Wednesday, November 12, 2008

Cartes de séjour

Long-stay visas, which you get if you're going to be in France for more than three months, are only valid for three months. When you get your visa, stapled into your passport is a little note that says you have to present yourself at the préfecture to apply for your residence permit (carte de séjour) within a week of arriving in France.

James checked this out with the lab administrator and she said to take all our documents and go down to the préfecture.

James: "Do we need an appointment?"
Administrator: "No, you can just go."

So, on the first Monday after our arrival in France, we did.

When we got to the préfecture, the world was there. Although, apparently there were not as many people as are sometimes there because the line wasn't out the door snaking around the corrals that are right outside the building. There weren't really any signs telling you where to go so I asked at an information desk and they told us to go to the really crowded room, where we got in a really long line behind someone else who said he was there for his carte de séjour. Actually, we got in line behind someone who was saving a place for a pregnant woman who had gone to sit down, who was there with her elderly mother, who was also sitting down. Apparently saving places in line is a totally normal thing to do because a woman who got there right after we did asked us to save a place for her while she went to sit down with her toddler. And eventually the guy (in front of the pregnant woman) in front of us went out for a smoke and we saved both of their places. I think it's a pretty good system.

So we waited.

We got some necessary photos in the photo booth while we waited. And we waited some more.

After about two hours, we were getting pretty close to the front. The pregnant woman had come back a couple of times to make it known that she was still there, so when we saw her approaching, we figured she was just coming back to stand in line for a while. Then, all of a sudden she was starting a fist fight with some other guy who was there. There was shoving, clawing, racial epithets, general yelling, and then the pregnant woman's husband came out of nowhere and punched the other guy. A mêlée had ensued!

However, through the ruckus, everyone managed to maintain their places in line and after the fight ended, the pregnant woman came back to her place in line. Apparently she and the other guy had had a run-in earlier on and he had accused her of cutting in line and kept trying to prevent her from getting back in line. (So maybe that system of saving places only sort of works.) She told her story a few more times with a few more details each time, but each time she loudly told everyone that "that's how it is in his country -- the men hit their women". Perhaps the most surprising part of it all -- even more surprising than a fist fight started by a pregnant woman -- was that she was telling the story in front of people who may well have been from this guy's country. I'm amazed that another fight didn't break out.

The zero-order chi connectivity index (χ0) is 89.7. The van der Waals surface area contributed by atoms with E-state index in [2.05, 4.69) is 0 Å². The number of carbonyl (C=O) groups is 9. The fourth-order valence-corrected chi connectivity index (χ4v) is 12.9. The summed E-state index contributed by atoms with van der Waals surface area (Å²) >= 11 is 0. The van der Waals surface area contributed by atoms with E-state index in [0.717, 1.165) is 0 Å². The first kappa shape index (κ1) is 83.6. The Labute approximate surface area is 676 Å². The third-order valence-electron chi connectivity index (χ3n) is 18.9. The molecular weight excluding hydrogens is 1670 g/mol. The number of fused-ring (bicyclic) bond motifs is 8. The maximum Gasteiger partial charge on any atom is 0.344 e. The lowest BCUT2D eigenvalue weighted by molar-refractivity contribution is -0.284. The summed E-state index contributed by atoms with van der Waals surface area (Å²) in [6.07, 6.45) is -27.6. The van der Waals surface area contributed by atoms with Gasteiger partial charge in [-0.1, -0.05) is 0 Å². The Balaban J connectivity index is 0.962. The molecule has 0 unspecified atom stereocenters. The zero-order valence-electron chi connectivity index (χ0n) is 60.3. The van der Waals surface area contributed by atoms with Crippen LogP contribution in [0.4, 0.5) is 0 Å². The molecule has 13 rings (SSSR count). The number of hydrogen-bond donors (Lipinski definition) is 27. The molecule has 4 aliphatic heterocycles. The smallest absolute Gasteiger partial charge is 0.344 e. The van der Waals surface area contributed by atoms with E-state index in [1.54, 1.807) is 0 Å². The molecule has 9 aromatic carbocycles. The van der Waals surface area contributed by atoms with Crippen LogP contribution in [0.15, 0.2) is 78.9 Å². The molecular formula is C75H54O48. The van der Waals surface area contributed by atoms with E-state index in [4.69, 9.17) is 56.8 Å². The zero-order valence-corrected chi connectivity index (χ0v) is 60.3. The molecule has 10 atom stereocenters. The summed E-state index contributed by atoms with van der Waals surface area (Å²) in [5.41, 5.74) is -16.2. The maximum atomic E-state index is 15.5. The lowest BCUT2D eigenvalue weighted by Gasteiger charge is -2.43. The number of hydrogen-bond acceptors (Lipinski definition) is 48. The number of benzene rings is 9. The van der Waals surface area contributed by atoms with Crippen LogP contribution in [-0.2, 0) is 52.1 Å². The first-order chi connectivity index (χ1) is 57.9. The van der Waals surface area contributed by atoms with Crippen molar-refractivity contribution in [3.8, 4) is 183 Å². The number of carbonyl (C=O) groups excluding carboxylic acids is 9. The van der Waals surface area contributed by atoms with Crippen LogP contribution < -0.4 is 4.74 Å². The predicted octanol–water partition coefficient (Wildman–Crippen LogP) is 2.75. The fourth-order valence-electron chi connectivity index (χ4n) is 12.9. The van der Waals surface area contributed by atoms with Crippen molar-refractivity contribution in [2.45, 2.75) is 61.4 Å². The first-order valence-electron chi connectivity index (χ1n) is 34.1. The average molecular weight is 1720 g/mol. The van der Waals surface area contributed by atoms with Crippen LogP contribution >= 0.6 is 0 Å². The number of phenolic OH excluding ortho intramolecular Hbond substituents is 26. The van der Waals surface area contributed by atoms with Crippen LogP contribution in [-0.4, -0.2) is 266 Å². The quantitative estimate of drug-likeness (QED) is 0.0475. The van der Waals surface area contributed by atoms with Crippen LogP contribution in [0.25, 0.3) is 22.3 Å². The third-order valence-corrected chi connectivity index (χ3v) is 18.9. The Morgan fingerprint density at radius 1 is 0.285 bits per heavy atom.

Finally, after over three hours of standing in line, we made it up to the window and presented our documents, and got our cartes de séjour.

No, actually, that's not what happened at all. That's what I wish would have happened.

Instead, were told that we were in the wrong place. We were told that for visas scientifiques (the kind that foreign researchers get) we needed to present ourselves at CROUS (Centre Régional des Œuvres Universitaires et Scolaires), which is basically an administrative entity that makes student life better at French universities. The irony of that was that although the CROUS was across the city from the préfecture, it was just up the street from our hotel.

Before our trek back across the city, we stopped for lunch at this really nice little sandwich café. I think it's called "101" at 101, Rue de Rome, but it's a little hard to tell because it has a creative sign: the first "1" is a fork, the "0" as a plate and the second "1" as a knife. Actually, you can see it in street view if you go to the Google map of Marseille and enter the address (except, as you can see from the link, Google thinks it's at 92, which it's not). The woman who we think is the owner is really nice and she happily and patiently described to us the many options for the lunch formules (set menus) like the one we shared: delicious buttery crusted quiche lorraine + salade niçoise + tarte frangipane aux poires for only 5€! We wanted to go back there repeatedly because the owner was so nice, but alas we didn't.

After lunch we went to CROUS and found Madame B., who could help us. She was going on vacation for three weeks starting the next day, so she'd have to help us later on, but she was very nice, very helpful and very pleasant to work with.We were much happier after that. Here's a view toward La Canebière (a famous street in Marseille, that goes down to the Vieux Port ... think The French Connection).

We still don't have our cartes de séjour. But that's for another post.


Jessica said...

Your blog already reminds me of "A Moveable Feast!" "'and we were much happier after that.'" I love it.

Jessica said...

Is it really that warm there right now??

Elisa said...

I wish! It *was* this warm on September 22, when the picture was taken. It's a bit chilly now. Here, you can check out the météo:

Erin said...

Love the glasses - you look tres scientifique!

Elisa said...

Sometimes, they make me smarter.